I am going to continue my daily writing challenge by following a list of 100 Writing Prompts sent to me by my friend Rachael (who is about a month into said 100 writing prompts). Again, some seem silly and some seem fun, and others will likely envoke some deep creative or emotional response for me.
And so, off we go!
Day One: What's the best birthday cake you ever ate?
Well, I hate cake. So there's that.
I am - and have always been - a picky eater. And for whatever reason, cake is one of those foods that I very strangeley did not even like as a kid. As an adult, I find the texture of cake to be what I don't like. I also hate frosting, it is so sugary and sweet, and just so not my thing.
My cousin Karen and I share a birthday, and back when we were younger, we shared family birthday parties at Aunt Barbara's house. She always had a cake with candles in it, and at some point, the family started just putting my candles into the ice cream container, as that was the dessert I'd be eating anyway.
I love ice cream. Love it. Like, can't keep it in the house type love. My favorite is chocolate. Just plain old, Tillamook chocolate ice cream. No fudge, no chips, nothing fancy. I also love vanilla (I am very boring). When we were kids, Grandma Whitmore bought ice cream in a box, instead of in the half gallon rounds they have now. She would always cut me a square of vanilla and a square of chocolate, and I'd eat one bite of each flavor at a time, alternating. I realize this is one of my OCD triggers, yes. But that's how I always ate my ice cream, and that's how I still prefer it. Some vanilla, some chocolate, one bowl. Dee-lish!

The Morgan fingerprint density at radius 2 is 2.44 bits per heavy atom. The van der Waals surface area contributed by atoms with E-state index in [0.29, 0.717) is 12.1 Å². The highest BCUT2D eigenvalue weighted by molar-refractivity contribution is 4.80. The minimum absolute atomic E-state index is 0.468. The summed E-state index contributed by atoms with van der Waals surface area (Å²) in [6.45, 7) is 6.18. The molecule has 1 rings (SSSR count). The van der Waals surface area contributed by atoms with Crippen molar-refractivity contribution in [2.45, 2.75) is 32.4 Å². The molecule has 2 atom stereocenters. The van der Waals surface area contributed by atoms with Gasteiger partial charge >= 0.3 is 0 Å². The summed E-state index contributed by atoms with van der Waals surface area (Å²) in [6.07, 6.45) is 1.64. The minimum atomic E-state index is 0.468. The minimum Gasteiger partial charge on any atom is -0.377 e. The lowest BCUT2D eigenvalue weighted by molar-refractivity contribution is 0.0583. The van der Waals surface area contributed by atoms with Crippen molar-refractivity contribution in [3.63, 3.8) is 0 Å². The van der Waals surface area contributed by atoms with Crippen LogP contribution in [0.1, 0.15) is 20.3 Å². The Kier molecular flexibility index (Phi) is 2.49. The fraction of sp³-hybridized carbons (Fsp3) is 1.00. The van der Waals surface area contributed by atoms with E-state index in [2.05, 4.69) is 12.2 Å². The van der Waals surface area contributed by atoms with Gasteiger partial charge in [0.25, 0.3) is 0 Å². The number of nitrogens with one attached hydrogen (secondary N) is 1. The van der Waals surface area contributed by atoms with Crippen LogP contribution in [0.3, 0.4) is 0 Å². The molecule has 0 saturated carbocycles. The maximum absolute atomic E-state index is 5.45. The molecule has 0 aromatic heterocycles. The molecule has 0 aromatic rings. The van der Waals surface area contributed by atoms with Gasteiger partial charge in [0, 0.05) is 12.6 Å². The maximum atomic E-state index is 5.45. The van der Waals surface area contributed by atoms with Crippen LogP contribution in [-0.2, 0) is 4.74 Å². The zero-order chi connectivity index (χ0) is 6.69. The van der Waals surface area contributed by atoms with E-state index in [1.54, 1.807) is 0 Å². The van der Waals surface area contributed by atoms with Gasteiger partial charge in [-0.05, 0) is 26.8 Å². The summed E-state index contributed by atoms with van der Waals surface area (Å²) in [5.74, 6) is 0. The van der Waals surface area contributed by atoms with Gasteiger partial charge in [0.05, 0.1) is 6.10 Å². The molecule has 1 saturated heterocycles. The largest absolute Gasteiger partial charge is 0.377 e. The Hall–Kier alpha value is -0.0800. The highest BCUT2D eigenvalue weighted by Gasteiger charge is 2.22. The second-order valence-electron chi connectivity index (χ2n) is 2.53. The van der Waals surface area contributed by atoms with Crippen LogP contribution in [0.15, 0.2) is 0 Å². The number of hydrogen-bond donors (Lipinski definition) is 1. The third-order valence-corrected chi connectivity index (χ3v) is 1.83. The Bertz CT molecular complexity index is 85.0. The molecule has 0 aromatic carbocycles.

Generally at parties, I have no problem declining cake. Baby shower cake, wedding cake, etc...I tend to just be honest about my dislike for all things cake. But last year, when my friend Tia died (on her birthday), a group of us from Old Chicago, where we all used to work together, got together and had a small birthday celebration for Tia. And there was cake. Chocolate with chocolate frosting and sprinkles, and a 32 candle in the center. And I ate a piece. I didn't like it, and it was a tiny piece, but I felt like if we were celebrating the birthday of someone we loved who was unable to be with us, I better eat her birthday cake. That tiny little piece of cake, was the best piece of birthday cake I ever had. Not because it tasted good, but because I was at a table with a group of old friends, sharing stories about how amazing Tia was and how much her life would continue to be celebrated even now that she was gone.